He cast a steady look at his old nets, and realized that everything on his boat including the life jacket was old except the engine oil.  Even the fishing line, which he rarely used and which looked new tonight, was an old gift form Mrs. Sally D Nelson, his deceased parents’ employer.  Each time he touched the line, he remembered her willowy figure swallowed up to the neck by the long flowery dresses she loved to wear.  At times, she was diffident, but mostly assertive.  He counsel made him resume school after he had dropped out to work as a farm hand. 
“This country needs educated minds to run it.”  He recalled her trying to induce him to look into the future, but then he was just an unruly young ox on the threshold of puberty, and she was a mature lady of forty years.  Years later, after he got his first job he completely saw her wisdom.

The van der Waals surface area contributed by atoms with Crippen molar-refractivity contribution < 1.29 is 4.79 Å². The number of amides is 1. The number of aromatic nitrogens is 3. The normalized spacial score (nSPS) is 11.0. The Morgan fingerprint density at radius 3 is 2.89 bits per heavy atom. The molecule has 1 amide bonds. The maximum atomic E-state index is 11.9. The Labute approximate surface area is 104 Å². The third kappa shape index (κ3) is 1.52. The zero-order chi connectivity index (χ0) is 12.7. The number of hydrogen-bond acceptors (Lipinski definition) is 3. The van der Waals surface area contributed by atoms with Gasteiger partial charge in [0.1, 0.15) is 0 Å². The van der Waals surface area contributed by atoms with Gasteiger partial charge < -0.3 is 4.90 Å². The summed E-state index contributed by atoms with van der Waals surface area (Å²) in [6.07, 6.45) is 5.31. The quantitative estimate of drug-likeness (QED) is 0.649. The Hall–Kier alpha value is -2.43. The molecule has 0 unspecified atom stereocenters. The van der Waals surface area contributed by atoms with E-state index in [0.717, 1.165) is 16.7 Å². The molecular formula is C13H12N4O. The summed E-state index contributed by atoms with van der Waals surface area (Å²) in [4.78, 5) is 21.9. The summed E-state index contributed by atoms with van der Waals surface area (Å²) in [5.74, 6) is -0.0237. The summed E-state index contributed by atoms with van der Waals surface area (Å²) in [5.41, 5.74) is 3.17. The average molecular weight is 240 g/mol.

Tonight, as he levelled his eyes at the fishing rod, he wondered how the old lady had foreseen his life as a fisherman.
He untied the boat from a stilt holding the pier and sat down.  He put on the engine, and throttled towards the middle of the lake.  He looked at the sky and saw darkness sagging like nimbus clouds.  It would not be an entirely cloudless night.  The late evening star shone on the western hemisphere, brilliantly and confidently.  If the clouds would not hide it, it would guide him throughout the night until the winds of dawn blew away the wee hours.  Then, he would head back home and spend the day with his dog.